Chamber pledges economic revival
Faster Covid vaccine distribution at core
The Thai Chamber of Commerce vows to help revitalise the economy in 99 days under its “Connect the Dots” policy, with faster Covid-19 vaccine distribution at the core.
By connecting the dots, the chamber means it will work as a focal point to connect the state and private sector and individuals to jointly drive economic rehabilitation in the 99-day period, said newly appointed chairman Sanan Angubolkul.
Speeding up Covid-19 vaccination is the core policy as fast vaccination will restore business confidence and supports the state plan to reopen the country from July.
“Thailand is slow in distributing vaccines. This will result in a slow economic recovery,” said Mr Sanan.
The chamber wants vaccines to be given to at least 50% of the population as soon as possible. This, when combined with the stimulus measures, will help GDP land in positive territory in the second quarter, with 3-3.5% growth this year, he said.
The private sector wants to help the government handle jobs regarding vaccination, including transporting the vaccines and providing cold storage facilities and vaccination venues.
The chamber is proposing the “Buy 1, Give 1” vaccine campaign to help the government speed up the vaccination. Under the campaign, every dose of a vaccine a company buys for its employees, the company will give a free dose to individuals. Many companies have expressed interest in buying vaccines for some 900,000 employees.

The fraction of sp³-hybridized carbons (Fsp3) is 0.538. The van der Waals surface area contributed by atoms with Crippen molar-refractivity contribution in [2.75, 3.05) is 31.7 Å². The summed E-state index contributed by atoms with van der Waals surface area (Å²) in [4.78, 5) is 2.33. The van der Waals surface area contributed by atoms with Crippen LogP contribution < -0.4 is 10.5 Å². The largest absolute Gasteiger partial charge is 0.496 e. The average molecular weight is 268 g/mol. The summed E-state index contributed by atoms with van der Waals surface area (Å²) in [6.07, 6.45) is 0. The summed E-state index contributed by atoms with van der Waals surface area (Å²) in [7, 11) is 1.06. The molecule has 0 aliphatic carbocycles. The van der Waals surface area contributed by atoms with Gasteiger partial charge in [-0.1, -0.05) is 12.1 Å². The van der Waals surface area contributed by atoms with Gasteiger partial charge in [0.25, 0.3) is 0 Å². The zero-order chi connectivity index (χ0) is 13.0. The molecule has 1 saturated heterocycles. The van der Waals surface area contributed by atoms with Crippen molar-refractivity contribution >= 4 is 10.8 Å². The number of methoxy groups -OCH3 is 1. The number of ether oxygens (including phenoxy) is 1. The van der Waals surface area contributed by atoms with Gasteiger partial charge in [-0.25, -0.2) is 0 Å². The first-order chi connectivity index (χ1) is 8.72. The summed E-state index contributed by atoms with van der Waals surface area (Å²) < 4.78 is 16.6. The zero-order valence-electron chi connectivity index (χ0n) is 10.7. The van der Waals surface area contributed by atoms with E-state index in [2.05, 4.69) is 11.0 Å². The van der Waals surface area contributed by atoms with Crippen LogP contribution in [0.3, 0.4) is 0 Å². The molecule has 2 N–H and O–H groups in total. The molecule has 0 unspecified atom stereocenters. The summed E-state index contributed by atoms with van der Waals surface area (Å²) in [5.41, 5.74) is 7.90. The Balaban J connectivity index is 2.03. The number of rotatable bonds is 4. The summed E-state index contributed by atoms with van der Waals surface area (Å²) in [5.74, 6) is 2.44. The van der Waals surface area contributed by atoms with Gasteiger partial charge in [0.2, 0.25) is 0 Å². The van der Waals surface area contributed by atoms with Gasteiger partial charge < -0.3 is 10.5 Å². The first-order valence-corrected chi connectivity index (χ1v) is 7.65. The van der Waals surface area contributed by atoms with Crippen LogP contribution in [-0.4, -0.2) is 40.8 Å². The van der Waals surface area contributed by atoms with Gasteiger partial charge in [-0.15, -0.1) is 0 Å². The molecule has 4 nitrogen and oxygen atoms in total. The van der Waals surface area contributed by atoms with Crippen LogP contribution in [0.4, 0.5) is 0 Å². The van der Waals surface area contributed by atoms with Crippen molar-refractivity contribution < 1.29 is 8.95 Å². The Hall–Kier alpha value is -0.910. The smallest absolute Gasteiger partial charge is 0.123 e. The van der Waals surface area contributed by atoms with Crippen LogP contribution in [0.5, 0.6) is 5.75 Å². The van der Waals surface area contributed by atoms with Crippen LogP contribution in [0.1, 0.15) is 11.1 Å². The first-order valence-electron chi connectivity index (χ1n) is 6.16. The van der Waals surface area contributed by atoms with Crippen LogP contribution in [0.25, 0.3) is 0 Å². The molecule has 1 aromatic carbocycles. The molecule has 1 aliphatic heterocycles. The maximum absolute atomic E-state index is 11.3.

Mr Sanan said he plans to meet the prime minister to discuss the chamber’s ideas.
Other plans under the Connect the Dots campaign include a collaboration with a giant retail operator to help its tenants, notably small and medium-sized enterprises, gain better access to financial sources to bolster their liquidity, said Kobkarn Wattanavrangkul, vice-chairman of the chamber.
Yol Phokasub, director of the chamber board, said the group plans to promote inbound tourism via the “Hug Thais” project to encourage Thais to use local products and travel within the country.
In another development, Ghanyapad Tantipipatpong, chairwoman of the Thai National Shippers’ Council, expects the delivery of Thai goods to Europe may face only a short delay if traffic of more than 300 ships blocked by the Ever Given container ship at the Suez Canal is cleared quickly. The 200,000-tonne Ever Given ran aground in the canal, but was freed from the shoreline on Monday.
Thai products, notably food and auto parts, are packed in 600 containers on Ever Given, which was travelling to Europe when the accident occurred.
“Goods transport should return to normal if the traffic can be cleared in 1-2 days,” said Ms Ghanyapad.
Exporters should carefully plan for shipping in April if the traffic remains slow.
If they round the Cape of Good Hope in Africa, it takes another 14 days and is costlier, she said.
Thanavath Phonvichai, president of the University of the Thai Chamber of Commerce, believes the traffic should be sorted in 30-45 days.